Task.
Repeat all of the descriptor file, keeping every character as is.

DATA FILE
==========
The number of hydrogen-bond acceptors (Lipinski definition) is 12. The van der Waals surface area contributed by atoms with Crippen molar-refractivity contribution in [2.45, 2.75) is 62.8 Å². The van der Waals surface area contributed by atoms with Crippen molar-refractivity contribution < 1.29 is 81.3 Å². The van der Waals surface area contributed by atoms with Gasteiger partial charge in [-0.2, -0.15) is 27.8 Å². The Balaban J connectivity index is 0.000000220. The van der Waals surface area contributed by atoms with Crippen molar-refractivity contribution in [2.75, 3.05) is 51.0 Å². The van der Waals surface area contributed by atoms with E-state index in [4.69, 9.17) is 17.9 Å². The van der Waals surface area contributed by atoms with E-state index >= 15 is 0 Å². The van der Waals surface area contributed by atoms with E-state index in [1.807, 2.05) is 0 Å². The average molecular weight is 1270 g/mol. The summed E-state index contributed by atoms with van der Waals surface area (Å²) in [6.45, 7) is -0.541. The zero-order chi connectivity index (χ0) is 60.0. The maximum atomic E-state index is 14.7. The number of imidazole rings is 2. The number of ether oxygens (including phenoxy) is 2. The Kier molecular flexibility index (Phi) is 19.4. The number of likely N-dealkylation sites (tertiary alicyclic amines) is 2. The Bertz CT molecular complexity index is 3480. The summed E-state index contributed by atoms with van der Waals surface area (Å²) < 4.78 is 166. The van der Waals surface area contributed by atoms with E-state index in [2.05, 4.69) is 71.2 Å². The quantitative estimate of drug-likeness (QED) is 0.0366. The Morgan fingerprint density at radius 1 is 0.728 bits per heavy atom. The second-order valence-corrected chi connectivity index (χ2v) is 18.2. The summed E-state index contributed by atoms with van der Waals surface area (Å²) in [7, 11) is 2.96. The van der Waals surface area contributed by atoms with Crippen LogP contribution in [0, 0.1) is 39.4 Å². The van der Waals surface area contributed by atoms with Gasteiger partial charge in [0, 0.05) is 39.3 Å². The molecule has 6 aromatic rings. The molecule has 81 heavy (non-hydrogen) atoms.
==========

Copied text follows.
The number of hydrogen-bond acceptors (Lipinski definition) is 12. The van der Waals surface area contributed by atoms with Crippen molar-refractivity contribution in [2.45, 2.75) is 62.8 Å². The van der Waals surface area contributed by atoms with Crippen molar-refractivity contribution < 1.29 is 81.3 Å². The van der Waals surface area contributed by atoms with Gasteiger partial charge in [-0.2, -0.15) is 27.8 Å². The Balaban J connectivity index is 0.000000220. The van der Waals surface area contributed by atoms with Crippen molar-refractivity contribution in [2.75, 3.05) is 51.0 Å². The van der Waals surface area contributed by atoms with E-state index in [4.69, 9.17) is 17.9 Å². The van der Waals surface area contributed by atoms with E-state index >= 15 is 0 Å². The van der Waals surface area contributed by atoms with E-state index in [1.807, 2.05) is 0 Å². The average molecular weight is 1270 g/mol. The summed E-state index contributed by atoms with van der Waals surface area (Å²) in [6.45, 7) is -0.541. The zero-order chi connectivity index (χ0) is 60.0. The maximum atomic E-state index is 14.7. The number of imidazole rings is 2. The number of ether oxygens (including phenoxy) is 2. The Kier molecular flexibility index (Phi) is 19.4. The number of likely N-dealkylation sites (tertiary alicyclic amines) is 2. The Bertz CT molecular complexity index is 3480. The summed E-state index contributed by atoms with van der Waals surface area (Å²) < 4.78 is 166. The van der Waals surface area contributed by atoms with E-state index in [2.05, 4.69) is 71.2 Å². The quantitative estimate of drug-likeness (QED) is 0.0366. The Morgan fingerprint density at radius 1 is 0.728 bits per heavy atom. The second-order valence-corrected chi connectivity index (χ2v) is 18.2. The summed E-state index contributed by atoms with van der Waals surface area (Å²) in [7, 11) is 2.96. The van der Waals surface area contributed by atoms with Crippen LogP contribution in [0, 0.1) is 39.4 Å². The van der Waals surface area contributed by atoms with Gasteiger partial charge in [0, 0.05) is 39.3 Å². The molecule has 6 aromatic rings. The molecule has 81 heavy (non-hydrogen) atoms.